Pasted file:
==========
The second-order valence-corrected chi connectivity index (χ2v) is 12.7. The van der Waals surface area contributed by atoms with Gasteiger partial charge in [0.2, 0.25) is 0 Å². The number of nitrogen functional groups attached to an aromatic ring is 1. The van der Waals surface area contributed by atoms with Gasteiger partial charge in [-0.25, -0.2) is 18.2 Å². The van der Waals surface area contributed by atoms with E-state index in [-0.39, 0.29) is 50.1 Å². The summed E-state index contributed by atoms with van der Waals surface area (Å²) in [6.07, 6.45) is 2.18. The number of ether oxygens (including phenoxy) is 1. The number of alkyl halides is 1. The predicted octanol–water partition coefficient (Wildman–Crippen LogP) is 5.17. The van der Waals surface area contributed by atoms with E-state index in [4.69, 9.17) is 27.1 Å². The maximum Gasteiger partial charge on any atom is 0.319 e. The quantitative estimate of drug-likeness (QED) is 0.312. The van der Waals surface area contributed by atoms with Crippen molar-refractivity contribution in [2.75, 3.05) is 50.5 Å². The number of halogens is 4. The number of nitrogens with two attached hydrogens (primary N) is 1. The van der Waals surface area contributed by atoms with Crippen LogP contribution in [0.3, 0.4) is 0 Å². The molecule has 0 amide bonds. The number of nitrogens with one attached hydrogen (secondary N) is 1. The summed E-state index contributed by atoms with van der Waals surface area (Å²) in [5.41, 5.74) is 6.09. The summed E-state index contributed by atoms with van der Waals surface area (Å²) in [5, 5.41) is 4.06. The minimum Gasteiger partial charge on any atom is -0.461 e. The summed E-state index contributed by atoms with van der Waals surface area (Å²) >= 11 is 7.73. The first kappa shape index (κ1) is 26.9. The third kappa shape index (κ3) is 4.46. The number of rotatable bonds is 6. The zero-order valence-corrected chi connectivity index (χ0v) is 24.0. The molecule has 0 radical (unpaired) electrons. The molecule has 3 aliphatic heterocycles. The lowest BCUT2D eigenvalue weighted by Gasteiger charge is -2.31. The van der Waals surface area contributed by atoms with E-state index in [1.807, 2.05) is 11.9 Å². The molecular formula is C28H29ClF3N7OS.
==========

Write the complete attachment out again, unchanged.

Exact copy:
The second-order valence-corrected chi connectivity index (χ2v) is 12.7. The van der Waals surface area contributed by atoms with Gasteiger partial charge in [0.2, 0.25) is 0 Å². The number of nitrogen functional groups attached to an aromatic ring is 1. The van der Waals surface area contributed by atoms with Gasteiger partial charge in [-0.25, -0.2) is 18.2 Å². The van der Waals surface area contributed by atoms with E-state index in [-0.39, 0.29) is 50.1 Å². The summed E-state index contributed by atoms with van der Waals surface area (Å²) in [6.07, 6.45) is 2.18. The number of ether oxygens (including phenoxy) is 1. The number of alkyl halides is 1. The predicted octanol–water partition coefficient (Wildman–Crippen LogP) is 5.17. The van der Waals surface area contributed by atoms with E-state index in [4.69, 9.17) is 27.1 Å². The maximum Gasteiger partial charge on any atom is 0.319 e. The quantitative estimate of drug-likeness (QED) is 0.312. The van der Waals surface area contributed by atoms with Crippen molar-refractivity contribution in [2.75, 3.05) is 50.5 Å². The number of halogens is 4. The number of nitrogens with two attached hydrogens (primary N) is 1. The van der Waals surface area contributed by atoms with Crippen LogP contribution in [0.3, 0.4) is 0 Å². The molecule has 0 amide bonds. The number of nitrogens with one attached hydrogen (secondary N) is 1. The summed E-state index contributed by atoms with van der Waals surface area (Å²) in [5.41, 5.74) is 6.09. The summed E-state index contributed by atoms with van der Waals surface area (Å²) in [5, 5.41) is 4.06. The minimum Gasteiger partial charge on any atom is -0.461 e. The summed E-state index contributed by atoms with van der Waals surface area (Å²) >= 11 is 7.73. The first kappa shape index (κ1) is 26.9. The third kappa shape index (κ3) is 4.46. The number of rotatable bonds is 6. The zero-order valence-corrected chi connectivity index (χ0v) is 24.0. The molecule has 0 radical (unpaired) electrons. The molecule has 3 aliphatic heterocycles. The lowest BCUT2D eigenvalue weighted by Gasteiger charge is -2.31. The van der Waals surface area contributed by atoms with E-state index in [1.807, 2.05) is 11.9 Å². The molecular formula is C28H29ClF3N7OS.